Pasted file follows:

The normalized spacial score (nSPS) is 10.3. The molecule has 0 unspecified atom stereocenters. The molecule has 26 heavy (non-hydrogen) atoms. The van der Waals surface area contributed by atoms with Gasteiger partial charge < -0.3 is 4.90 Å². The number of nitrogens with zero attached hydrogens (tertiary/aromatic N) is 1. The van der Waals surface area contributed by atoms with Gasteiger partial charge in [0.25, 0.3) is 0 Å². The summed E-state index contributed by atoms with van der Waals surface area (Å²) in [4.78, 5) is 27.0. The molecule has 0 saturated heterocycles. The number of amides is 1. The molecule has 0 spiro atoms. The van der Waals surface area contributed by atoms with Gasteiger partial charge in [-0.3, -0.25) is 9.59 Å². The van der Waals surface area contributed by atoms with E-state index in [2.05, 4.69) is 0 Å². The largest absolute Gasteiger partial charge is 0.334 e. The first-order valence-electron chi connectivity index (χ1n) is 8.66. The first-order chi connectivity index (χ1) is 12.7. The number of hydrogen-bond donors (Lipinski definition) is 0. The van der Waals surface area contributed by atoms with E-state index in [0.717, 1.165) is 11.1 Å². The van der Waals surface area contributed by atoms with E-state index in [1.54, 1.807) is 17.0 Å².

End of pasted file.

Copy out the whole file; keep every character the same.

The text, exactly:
The normalized spacial score (nSPS) is 10.3. The molecule has 0 unspecified atom stereocenters. The molecule has 26 heavy (non-hydrogen) atoms. The van der Waals surface area contributed by atoms with Gasteiger partial charge < -0.3 is 4.90 Å². The number of nitrogens with zero attached hydrogens (tertiary/aromatic N) is 1. The van der Waals surface area contributed by atoms with Gasteiger partial charge in [0.25, 0.3) is 0 Å². The summed E-state index contributed by atoms with van der Waals surface area (Å²) in [4.78, 5) is 27.0. The molecule has 0 saturated heterocycles. The number of amides is 1. The molecule has 0 spiro atoms. The van der Waals surface area contributed by atoms with Gasteiger partial charge in [-0.3, -0.25) is 9.59 Å². The van der Waals surface area contributed by atoms with E-state index in [2.05, 4.69) is 0 Å². The largest absolute Gasteiger partial charge is 0.334 e. The first-order valence-electron chi connectivity index (χ1n) is 8.66. The first-order chi connectivity index (χ1) is 12.7. The number of hydrogen-bond donors (Lipinski definition) is 0. The van der Waals surface area contributed by atoms with E-state index in [0.717, 1.165) is 11.1 Å². The van der Waals surface area contributed by atoms with E-state index in [1.54, 1.807) is 17.0 Å².